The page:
BERLIN (Reuters) - Germany’s justice minister added her voice on Wednesday to outrage sweeping the country over ‘scent profiling’ methods police are using for a looming G8 summit that recall tricks by East Germany’s nefarious Stasi.
Minister Brigitte Zyprie, other members of the ruling Social Democrats, attorney groups and Stasi victims said they were stunned police collected scent traces of select activists ahead of expected protests against the June world leaders’ summit.
The East German security police — the omnipresent Stasi — routinely collected scents from dissidents, often from bits of clothing sealed in airtight containers for storage, in order to track defectors or suspects later with the help of sniffer dogs.
“This leaves a very bad taste in my mouth,” Social Democrat minister Zypries told HR3 radio. She said she fully understood the worries of some people of increasing “state snooping” because of various anti-terror measures proposed by Interior Minister Wolfgang Schaeuble.
Schaeuble, a leader in Merkel’s conservative Christian Democrats, defended the scent tracking methods and police collecting them in recent early morning raids off palm perspiration samples from suspects.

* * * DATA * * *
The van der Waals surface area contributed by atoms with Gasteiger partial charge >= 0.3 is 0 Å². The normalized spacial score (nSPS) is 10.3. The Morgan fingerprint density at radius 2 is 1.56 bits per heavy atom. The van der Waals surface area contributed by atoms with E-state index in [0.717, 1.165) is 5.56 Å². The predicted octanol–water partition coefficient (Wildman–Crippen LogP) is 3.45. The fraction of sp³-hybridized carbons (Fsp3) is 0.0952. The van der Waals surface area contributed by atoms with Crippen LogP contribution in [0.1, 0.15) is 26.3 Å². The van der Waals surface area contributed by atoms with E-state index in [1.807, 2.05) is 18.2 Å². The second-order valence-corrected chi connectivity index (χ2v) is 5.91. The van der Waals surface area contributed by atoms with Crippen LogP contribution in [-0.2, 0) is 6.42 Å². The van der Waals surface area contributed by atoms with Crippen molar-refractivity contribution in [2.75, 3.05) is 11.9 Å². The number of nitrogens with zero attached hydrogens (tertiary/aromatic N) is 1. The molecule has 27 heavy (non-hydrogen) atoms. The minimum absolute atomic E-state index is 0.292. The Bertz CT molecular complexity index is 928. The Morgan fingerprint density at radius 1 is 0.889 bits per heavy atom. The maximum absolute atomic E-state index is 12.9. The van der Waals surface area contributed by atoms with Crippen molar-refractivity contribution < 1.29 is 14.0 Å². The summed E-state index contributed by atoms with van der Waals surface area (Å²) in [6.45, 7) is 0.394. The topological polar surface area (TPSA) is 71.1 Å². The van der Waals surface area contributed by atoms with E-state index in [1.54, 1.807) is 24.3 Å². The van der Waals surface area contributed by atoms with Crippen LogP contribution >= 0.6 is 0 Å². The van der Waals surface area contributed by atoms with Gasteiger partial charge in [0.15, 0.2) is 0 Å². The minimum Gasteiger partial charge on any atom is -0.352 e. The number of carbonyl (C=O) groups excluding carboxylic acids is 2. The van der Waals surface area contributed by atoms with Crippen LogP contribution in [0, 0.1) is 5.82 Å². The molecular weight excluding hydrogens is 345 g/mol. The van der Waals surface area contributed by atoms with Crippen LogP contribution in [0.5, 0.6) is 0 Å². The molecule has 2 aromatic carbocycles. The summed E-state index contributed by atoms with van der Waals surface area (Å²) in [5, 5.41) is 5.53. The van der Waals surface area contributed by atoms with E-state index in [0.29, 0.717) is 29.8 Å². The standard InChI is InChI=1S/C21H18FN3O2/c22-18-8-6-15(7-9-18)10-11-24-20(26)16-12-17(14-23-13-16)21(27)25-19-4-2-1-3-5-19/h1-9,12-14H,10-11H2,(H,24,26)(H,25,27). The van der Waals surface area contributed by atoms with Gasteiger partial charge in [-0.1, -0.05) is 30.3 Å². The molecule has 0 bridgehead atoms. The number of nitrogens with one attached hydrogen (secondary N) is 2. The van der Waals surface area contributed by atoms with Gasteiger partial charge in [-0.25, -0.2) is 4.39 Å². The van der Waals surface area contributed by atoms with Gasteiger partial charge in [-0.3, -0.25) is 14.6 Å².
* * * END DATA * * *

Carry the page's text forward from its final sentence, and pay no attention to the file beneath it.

He said the police were only trying to guarantee the security of the G8 summit in Heiligendamm, to be attended by U.S. President George Bush and other heads of leading industrialized countries.
More than 100,000 protesters are expected for the June 6-8 gathering. There have been numerous acts of anti-G8 violence here in recent months and past G8 meetings in other countries have drawn violent protests.
“In certain cases, it’s a useful method to identify criminal suspects,” Schaeuble told Bavarian radio as the issue of scent profiling flared up as one of the hottest issues on Wednesday.
“The task at hand is to provide security for the G8 summit and the police is doing just that with appropriate measures.”
Most Germans assumed the chilling practice, which for the most part was done secretly in East Germany, was scrapped after the collapse of the Communist regime and Germany reunited.
Germany has tightened security in the run-up to the group of eight meeting and police have staged pre-emptive raids in an effort to weed out potential trouble-makers. But violence has risen, with near daily firebombing attacks against luxury cars.
Zypries said the order by state prosecutors to collect the samples did not violate any laws.
“These methods remind me of the Stasi,” said Wolfgang Thierse, deputy parliamentary president and an SPD leader. “It’s bad enough that we have to put up with a long metal security fence around Heiligdamm that reminds me of the Berlin Wall.
“But now we’ve got to guard against a hysteria that could lead us to use police methods like they used in East Germany.”
Hans-Christian Stroebele, a Greens leader, added: “It’s unsavory that our security agencies are now using methods that the Stasi once practiced.”